Update May 11, 2017: In light of recent rumours circulating about apparent struggles getting the Overwatch League off the ground, Blizzard have released a statement.
According to the Overwatch developers, there's nothing to worry about and everything is going as planned.
"We appreciate that there's a lot of enthusiasm about the Overwatch League, which has translated into months of speculation - including reports circulating unverified and wildly ranging rumours from anonymous sources about purported deal terms, team pricing, and other details," say Blizzard. "We understand the interest in the rumours, and we feel it’s important to clarify some things for our community."
Blizzard go on to say that they're focused on creating an exciting ecosystem for the league, and they're currently laying those foundations. They're taking their time, basically, and they won't release details until they feel ready to do so.
"Second, we'd like to dispel any rumours that we're ignoring endemics," they continue. "Anyone who knows Blizzard understands how deeply we care about the communities around our games. The league is built upon the best elements of endemic esports programs and traditional sports, and we’re in active discussions with many teams and owners from both worlds because it will take a village to stand up a league with such an unprecedented structure. Those conversations have been going well and there’s a lot of excitement around our ambitious plans."
And lastly, Blizzard take the time to point out that anonymous sources in this instance - where there's a lot of money on the line - could well have an ulterior motive. It's a fair point. "It's important to think twice about statements from unnamed sources," explain Blizzard, "who may try to leverage the media to deliberately spread misinformation as bargaining tactics or for other competitive reasons."
We'll update when there's some official word on progress.
Update May 10, 2017: According to sources, teams are reluctant to buy into Blizzard's upcoming Overwatch League due to inflated buy-in prices.
As we previously reported below, prices to set up in the league can be as high as the tens-of-millions of dollars. But that's not the only factor putting off potential investors.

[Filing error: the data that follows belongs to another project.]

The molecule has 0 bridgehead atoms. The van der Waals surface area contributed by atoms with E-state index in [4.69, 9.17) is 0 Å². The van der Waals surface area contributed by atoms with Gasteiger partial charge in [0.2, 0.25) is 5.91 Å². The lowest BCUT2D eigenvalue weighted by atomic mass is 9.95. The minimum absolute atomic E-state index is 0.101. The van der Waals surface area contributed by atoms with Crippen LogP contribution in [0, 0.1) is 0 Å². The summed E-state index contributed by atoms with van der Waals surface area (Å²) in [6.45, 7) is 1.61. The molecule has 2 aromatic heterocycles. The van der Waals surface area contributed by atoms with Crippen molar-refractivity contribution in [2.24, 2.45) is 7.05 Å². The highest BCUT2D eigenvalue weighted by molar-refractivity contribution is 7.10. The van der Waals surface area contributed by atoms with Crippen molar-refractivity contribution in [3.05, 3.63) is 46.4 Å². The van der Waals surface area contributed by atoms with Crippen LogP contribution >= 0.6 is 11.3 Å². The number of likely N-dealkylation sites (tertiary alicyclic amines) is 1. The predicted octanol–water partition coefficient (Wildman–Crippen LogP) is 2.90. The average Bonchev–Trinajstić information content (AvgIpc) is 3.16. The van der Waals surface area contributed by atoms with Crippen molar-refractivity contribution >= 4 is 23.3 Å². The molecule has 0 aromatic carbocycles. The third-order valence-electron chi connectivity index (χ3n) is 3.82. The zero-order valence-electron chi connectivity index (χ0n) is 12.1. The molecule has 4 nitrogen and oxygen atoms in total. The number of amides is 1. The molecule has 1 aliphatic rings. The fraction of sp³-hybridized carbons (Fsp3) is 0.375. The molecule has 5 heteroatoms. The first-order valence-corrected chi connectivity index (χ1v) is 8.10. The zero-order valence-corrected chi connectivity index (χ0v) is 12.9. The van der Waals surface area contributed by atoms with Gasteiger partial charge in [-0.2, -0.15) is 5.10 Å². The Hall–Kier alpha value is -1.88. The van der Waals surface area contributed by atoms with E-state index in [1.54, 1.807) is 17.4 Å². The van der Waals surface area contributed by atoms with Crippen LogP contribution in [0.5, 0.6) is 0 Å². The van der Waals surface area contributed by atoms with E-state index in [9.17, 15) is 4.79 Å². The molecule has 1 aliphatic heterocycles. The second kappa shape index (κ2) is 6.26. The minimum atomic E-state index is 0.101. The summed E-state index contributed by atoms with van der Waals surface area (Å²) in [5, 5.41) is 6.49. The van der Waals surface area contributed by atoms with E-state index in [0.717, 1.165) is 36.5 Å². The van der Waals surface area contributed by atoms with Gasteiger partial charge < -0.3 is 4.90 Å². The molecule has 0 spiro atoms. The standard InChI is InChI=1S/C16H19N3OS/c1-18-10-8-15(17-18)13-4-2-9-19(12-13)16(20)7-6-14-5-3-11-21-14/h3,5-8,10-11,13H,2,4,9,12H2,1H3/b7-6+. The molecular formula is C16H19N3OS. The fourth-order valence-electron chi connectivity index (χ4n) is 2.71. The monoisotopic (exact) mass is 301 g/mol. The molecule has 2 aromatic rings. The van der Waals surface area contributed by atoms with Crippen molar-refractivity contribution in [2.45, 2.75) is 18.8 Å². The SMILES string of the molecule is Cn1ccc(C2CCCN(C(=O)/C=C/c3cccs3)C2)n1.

According to ESPN's sources, the average buy-in is $20 million, with prices going up for major cities such as New York. To make it worse, these teams are not guaranteed revenue sharing until after 2021, and only if Blizzard meet certain undisclosed criteria.
For some comparison, a spot in League of Legends' League Championship Series cost $1.8 million back in 2016. League of Legends is the biggest name in esports, whereas Overwatch is an unknown quantity next to it.
With the doubt hanging over the league, many are betting it won't debut this year - unless Blizzard decide to lower the cost of entry.
Original Story March 7, 2017: Blizzard’s roadshow to lock down potential buyers for team slots in the Overwatch League has begun. For any companies interested, though, it won’t come cheap.
The league itself is due to launch by September, and everything is apparently still on schedule.
According to Sports Business Daily, multiple sources put the costs of a team buy-in between $2-$5 million, with somewhere like Los Angeles costing around triple that. These prices, which net you a slot in the league, will vary depending on city size, but it’s going to be a substantial upfront cost either way, and that’s before you even think about hiring players.
Overwatch is massive, but it hasn’t yet proved it can sell out arenas to the esports crowd, so potential investors are reportedly not convinced with those prices just yet. It’s not like League of Legends or Dota 2 became overnight esports successes - they built up a following steadily over time.
The thing that is seemingly putting investors off at the moment is the lack of communication on the finer details, though that’s clearly something Blizzard are planning to do with their roadshow.